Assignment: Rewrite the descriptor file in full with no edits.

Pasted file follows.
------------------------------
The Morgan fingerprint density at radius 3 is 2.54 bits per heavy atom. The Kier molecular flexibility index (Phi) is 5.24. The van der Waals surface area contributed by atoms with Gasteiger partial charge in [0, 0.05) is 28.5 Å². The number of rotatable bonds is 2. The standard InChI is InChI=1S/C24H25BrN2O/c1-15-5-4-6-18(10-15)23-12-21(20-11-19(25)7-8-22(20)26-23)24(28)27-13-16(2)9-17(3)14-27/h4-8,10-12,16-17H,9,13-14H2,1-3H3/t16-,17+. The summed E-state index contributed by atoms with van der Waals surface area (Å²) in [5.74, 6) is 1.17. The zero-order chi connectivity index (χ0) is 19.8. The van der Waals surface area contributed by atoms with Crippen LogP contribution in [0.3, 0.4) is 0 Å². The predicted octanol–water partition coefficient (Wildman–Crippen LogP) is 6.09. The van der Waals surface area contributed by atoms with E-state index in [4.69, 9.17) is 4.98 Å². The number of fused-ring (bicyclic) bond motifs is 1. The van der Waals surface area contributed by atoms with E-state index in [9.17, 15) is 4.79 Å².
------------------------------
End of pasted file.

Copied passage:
The Morgan fingerprint density at radius 3 is 2.54 bits per heavy atom. The Kier molecular flexibility index (Phi) is 5.24. The van der Waals surface area contributed by atoms with Gasteiger partial charge in [0, 0.05) is 28.5 Å². The number of rotatable bonds is 2. The standard InChI is InChI=1S/C24H25BrN2O/c1-15-5-4-6-18(10-15)23-12-21(20-11-19(25)7-8-22(20)26-23)24(28)27-13-16(2)9-17(3)14-27/h4-8,10-12,16-17H,9,13-14H2,1-3H3/t16-,17+. The summed E-state index contributed by atoms with van der Waals surface area (Å²) in [5.74, 6) is 1.17. The zero-order chi connectivity index (χ0) is 19.8. The van der Waals surface area contributed by atoms with Crippen LogP contribution in [0.3, 0.4) is 0 Å². The predicted octanol–water partition coefficient (Wildman–Crippen LogP) is 6.09. The van der Waals surface area contributed by atoms with E-state index in [4.69, 9.17) is 4.98 Å². The number of fused-ring (bicyclic) bond motifs is 1. The van der Waals surface area contributed by atoms with E-state index in [9.17, 15) is 4.79 Å².